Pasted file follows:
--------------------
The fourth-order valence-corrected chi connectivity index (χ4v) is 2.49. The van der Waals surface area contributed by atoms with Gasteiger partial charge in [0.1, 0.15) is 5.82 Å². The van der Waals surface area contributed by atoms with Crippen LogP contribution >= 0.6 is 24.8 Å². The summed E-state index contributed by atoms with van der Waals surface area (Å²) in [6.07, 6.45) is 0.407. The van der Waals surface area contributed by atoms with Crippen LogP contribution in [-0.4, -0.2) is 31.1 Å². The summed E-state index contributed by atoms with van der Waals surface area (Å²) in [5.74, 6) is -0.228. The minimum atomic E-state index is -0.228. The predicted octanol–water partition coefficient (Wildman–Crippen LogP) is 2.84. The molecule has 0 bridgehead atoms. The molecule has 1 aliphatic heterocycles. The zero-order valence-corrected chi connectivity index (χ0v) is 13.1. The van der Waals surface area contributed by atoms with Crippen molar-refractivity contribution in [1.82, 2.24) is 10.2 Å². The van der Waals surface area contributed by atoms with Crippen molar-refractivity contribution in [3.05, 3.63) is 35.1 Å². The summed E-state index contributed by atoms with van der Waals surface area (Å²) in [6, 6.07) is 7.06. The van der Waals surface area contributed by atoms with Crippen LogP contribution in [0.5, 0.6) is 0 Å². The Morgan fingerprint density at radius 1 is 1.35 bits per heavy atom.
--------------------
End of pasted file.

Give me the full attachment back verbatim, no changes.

The fourth-order valence-corrected chi connectivity index (χ4v) is 2.49. The van der Waals surface area contributed by atoms with Gasteiger partial charge in [0.1, 0.15) is 5.82 Å². The van der Waals surface area contributed by atoms with Crippen LogP contribution >= 0.6 is 24.8 Å². The summed E-state index contributed by atoms with van der Waals surface area (Å²) in [6.07, 6.45) is 0.407. The van der Waals surface area contributed by atoms with Crippen LogP contribution in [-0.4, -0.2) is 31.1 Å². The summed E-state index contributed by atoms with van der Waals surface area (Å²) in [5.74, 6) is -0.228. The minimum atomic E-state index is -0.228. The predicted octanol–water partition coefficient (Wildman–Crippen LogP) is 2.84. The molecule has 0 bridgehead atoms. The molecule has 1 aliphatic heterocycles. The zero-order valence-corrected chi connectivity index (χ0v) is 13.1. The van der Waals surface area contributed by atoms with Crippen molar-refractivity contribution in [1.82, 2.24) is 10.2 Å². The van der Waals surface area contributed by atoms with Crippen molar-refractivity contribution in [3.05, 3.63) is 35.1 Å². The summed E-state index contributed by atoms with van der Waals surface area (Å²) in [6, 6.07) is 7.06. The van der Waals surface area contributed by atoms with Crippen LogP contribution in [0.5, 0.6) is 0 Å². The Morgan fingerprint density at radius 1 is 1.35 bits per heavy atom.